Threshold

None

200 Tonnes C02 equivalent

None

What’s next?

Sector partners are currently running targeted engagement to test out the options and policy questions with small groups of farmers and growers using this document on pricing options.

The He Waka Eke Noa partners are planning broad nationwide engagement with farmers and growers in February 2022 to talk about the options. Feedback from these discussions with farmers and growers will form part of the final policy recommendations to the Minister of Climate Change and the Minister of Agriculture in April 2022.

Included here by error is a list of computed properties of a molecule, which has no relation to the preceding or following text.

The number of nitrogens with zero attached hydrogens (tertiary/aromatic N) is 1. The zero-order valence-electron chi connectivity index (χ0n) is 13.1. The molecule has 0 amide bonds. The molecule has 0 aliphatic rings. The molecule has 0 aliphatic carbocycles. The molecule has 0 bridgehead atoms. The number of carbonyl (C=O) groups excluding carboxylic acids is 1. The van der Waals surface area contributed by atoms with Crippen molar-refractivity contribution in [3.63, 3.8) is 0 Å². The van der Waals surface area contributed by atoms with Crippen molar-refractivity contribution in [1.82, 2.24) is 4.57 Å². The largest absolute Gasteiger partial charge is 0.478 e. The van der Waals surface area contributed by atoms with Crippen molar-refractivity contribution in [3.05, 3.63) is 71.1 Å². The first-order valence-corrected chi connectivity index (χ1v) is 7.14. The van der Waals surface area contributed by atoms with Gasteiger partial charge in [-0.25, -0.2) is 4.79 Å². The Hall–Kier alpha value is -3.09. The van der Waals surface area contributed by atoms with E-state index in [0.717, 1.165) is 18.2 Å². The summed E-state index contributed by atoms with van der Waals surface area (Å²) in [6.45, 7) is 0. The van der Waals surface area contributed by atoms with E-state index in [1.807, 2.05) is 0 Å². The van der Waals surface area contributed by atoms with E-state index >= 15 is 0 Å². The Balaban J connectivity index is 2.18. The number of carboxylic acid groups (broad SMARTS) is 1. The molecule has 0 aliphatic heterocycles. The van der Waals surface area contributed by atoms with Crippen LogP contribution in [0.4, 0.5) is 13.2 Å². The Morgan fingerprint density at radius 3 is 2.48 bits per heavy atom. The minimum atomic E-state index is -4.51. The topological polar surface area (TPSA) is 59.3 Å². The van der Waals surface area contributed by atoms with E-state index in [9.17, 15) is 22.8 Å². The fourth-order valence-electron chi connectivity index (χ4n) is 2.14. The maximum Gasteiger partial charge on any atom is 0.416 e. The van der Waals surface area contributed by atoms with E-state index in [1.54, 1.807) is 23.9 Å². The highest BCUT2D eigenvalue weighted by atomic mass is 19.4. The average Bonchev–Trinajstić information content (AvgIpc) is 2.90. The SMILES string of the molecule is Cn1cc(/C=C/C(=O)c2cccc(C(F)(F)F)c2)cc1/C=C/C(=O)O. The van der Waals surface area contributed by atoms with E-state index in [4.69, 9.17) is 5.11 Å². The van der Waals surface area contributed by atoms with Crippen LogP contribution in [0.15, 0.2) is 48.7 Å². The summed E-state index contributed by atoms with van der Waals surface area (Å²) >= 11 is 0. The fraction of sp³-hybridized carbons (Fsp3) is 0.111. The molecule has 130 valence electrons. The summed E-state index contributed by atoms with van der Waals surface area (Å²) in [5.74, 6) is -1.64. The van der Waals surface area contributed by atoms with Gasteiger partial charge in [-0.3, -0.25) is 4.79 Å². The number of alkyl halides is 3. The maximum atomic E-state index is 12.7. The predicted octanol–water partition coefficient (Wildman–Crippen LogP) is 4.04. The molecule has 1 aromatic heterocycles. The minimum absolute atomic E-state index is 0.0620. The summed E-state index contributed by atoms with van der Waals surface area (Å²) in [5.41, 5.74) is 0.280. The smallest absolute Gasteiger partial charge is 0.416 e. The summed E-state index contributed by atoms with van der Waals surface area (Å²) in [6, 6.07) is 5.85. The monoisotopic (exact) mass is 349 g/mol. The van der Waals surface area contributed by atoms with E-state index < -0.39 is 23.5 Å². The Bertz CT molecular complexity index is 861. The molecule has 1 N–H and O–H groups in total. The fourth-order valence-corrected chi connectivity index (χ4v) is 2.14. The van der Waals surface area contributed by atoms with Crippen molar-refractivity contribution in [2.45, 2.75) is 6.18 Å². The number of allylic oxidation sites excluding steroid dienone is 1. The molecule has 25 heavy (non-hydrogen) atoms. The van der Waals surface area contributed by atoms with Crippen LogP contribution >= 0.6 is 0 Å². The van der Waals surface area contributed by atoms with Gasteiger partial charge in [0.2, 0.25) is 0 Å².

What happens after the recommendations in April?

  • The Climate Change Commission will provide advice to Ministers in April 2022 on assistance to participants, to be considered alongside the Partnership’s recommendations for a farm-level pricing system.
  • This will feed into the broader advice from the Commission in June 2022, which assesses progress against legislated milestones and whether a farm-level pricing system can be implemented by 1 January 2025.
  • Ministers are required to prepare a report and make it publicly available by 31 December 2022 on what an alternative pricing system should look like, on the basis of He Waka Eke Noa recommendations and the Commission’s advice.
  • Cabinet will make decisions on the final pricing system and any changes to legislation required to implement this. Public consultation typically occurs as part of any legislative change process.
  • The pricing system will be running in 2025.